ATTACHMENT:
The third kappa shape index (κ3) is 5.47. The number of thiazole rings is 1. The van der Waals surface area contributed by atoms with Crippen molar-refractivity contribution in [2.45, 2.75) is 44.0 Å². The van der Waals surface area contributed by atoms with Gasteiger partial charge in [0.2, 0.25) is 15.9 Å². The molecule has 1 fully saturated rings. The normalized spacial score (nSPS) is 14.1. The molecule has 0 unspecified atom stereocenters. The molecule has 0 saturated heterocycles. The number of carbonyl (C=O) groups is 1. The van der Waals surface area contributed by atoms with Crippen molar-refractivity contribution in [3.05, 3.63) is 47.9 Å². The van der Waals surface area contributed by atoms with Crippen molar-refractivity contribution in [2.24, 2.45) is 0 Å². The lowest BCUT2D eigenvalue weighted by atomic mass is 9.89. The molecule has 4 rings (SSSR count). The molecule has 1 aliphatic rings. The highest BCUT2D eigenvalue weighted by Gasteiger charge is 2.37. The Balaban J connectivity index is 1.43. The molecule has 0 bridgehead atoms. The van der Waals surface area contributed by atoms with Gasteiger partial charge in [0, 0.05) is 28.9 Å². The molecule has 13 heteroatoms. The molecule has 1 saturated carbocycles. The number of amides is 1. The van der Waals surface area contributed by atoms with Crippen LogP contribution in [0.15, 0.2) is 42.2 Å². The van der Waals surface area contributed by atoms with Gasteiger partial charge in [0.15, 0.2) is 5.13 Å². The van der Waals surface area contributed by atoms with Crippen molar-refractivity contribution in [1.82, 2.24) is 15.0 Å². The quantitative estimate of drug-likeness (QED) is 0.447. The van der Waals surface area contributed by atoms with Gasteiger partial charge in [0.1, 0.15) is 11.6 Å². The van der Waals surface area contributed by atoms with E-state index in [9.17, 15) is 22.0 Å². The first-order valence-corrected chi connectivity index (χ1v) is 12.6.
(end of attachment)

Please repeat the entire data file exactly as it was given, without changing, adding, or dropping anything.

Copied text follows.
The third kappa shape index (κ3) is 5.47. The number of thiazole rings is 1. The van der Waals surface area contributed by atoms with Crippen molar-refractivity contribution in [2.45, 2.75) is 44.0 Å². The van der Waals surface area contributed by atoms with Gasteiger partial charge in [0.2, 0.25) is 15.9 Å². The molecule has 1 fully saturated rings. The normalized spacial score (nSPS) is 14.1. The molecule has 0 unspecified atom stereocenters. The molecule has 0 saturated heterocycles. The number of carbonyl (C=O) groups is 1. The van der Waals surface area contributed by atoms with Crippen molar-refractivity contribution in [3.05, 3.63) is 47.9 Å². The van der Waals surface area contributed by atoms with Crippen molar-refractivity contribution in [2.24, 2.45) is 0 Å². The lowest BCUT2D eigenvalue weighted by atomic mass is 9.89. The molecule has 4 rings (SSSR count). The molecule has 1 aliphatic rings. The highest BCUT2D eigenvalue weighted by Gasteiger charge is 2.37. The Balaban J connectivity index is 1.43. The molecule has 0 bridgehead atoms. The van der Waals surface area contributed by atoms with Gasteiger partial charge in [0, 0.05) is 28.9 Å². The molecule has 13 heteroatoms. The molecule has 1 saturated carbocycles. The number of amides is 1. The van der Waals surface area contributed by atoms with Crippen LogP contribution in [0.15, 0.2) is 42.2 Å². The van der Waals surface area contributed by atoms with Gasteiger partial charge in [0.15, 0.2) is 5.13 Å². The van der Waals surface area contributed by atoms with Crippen molar-refractivity contribution in [1.82, 2.24) is 15.0 Å². The quantitative estimate of drug-likeness (QED) is 0.447. The van der Waals surface area contributed by atoms with Gasteiger partial charge in [0.1, 0.15) is 11.6 Å². The van der Waals surface area contributed by atoms with E-state index in [9.17, 15) is 22.0 Å². The first-order valence-corrected chi connectivity index (χ1v) is 12.6.